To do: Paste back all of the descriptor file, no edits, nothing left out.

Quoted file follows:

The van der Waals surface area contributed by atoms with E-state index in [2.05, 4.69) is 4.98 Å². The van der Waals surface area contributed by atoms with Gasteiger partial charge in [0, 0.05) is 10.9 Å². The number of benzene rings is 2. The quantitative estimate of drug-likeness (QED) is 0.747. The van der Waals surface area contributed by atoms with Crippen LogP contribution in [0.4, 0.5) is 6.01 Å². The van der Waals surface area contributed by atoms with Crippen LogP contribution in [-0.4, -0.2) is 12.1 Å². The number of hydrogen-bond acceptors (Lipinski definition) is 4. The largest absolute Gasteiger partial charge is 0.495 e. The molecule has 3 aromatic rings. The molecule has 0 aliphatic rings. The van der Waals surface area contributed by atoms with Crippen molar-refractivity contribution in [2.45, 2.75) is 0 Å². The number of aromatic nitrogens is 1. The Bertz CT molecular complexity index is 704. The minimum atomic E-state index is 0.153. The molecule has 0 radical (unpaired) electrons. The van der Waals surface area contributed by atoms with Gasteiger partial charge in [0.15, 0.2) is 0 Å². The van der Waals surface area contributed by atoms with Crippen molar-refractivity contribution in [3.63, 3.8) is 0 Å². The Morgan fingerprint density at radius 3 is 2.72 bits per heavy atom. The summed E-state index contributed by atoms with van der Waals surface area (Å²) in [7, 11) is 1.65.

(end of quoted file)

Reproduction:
The van der Waals surface area contributed by atoms with E-state index in [2.05, 4.69) is 4.98 Å². The van der Waals surface area contributed by atoms with Gasteiger partial charge in [0, 0.05) is 10.9 Å². The number of benzene rings is 2. The quantitative estimate of drug-likeness (QED) is 0.747. The van der Waals surface area contributed by atoms with Crippen LogP contribution in [0.4, 0.5) is 6.01 Å². The van der Waals surface area contributed by atoms with Crippen LogP contribution in [-0.4, -0.2) is 12.1 Å². The number of hydrogen-bond acceptors (Lipinski definition) is 4. The largest absolute Gasteiger partial charge is 0.495 e. The molecule has 3 aromatic rings. The molecule has 0 aliphatic rings. The van der Waals surface area contributed by atoms with Crippen molar-refractivity contribution in [2.45, 2.75) is 0 Å². The number of aromatic nitrogens is 1. The Bertz CT molecular complexity index is 704. The minimum atomic E-state index is 0.153. The molecule has 0 radical (unpaired) electrons. The van der Waals surface area contributed by atoms with Gasteiger partial charge in [0.15, 0.2) is 0 Å². The van der Waals surface area contributed by atoms with Crippen molar-refractivity contribution in [3.63, 3.8) is 0 Å². The Morgan fingerprint density at radius 3 is 2.72 bits per heavy atom. The summed E-state index contributed by atoms with van der Waals surface area (Å²) in [7, 11) is 1.65.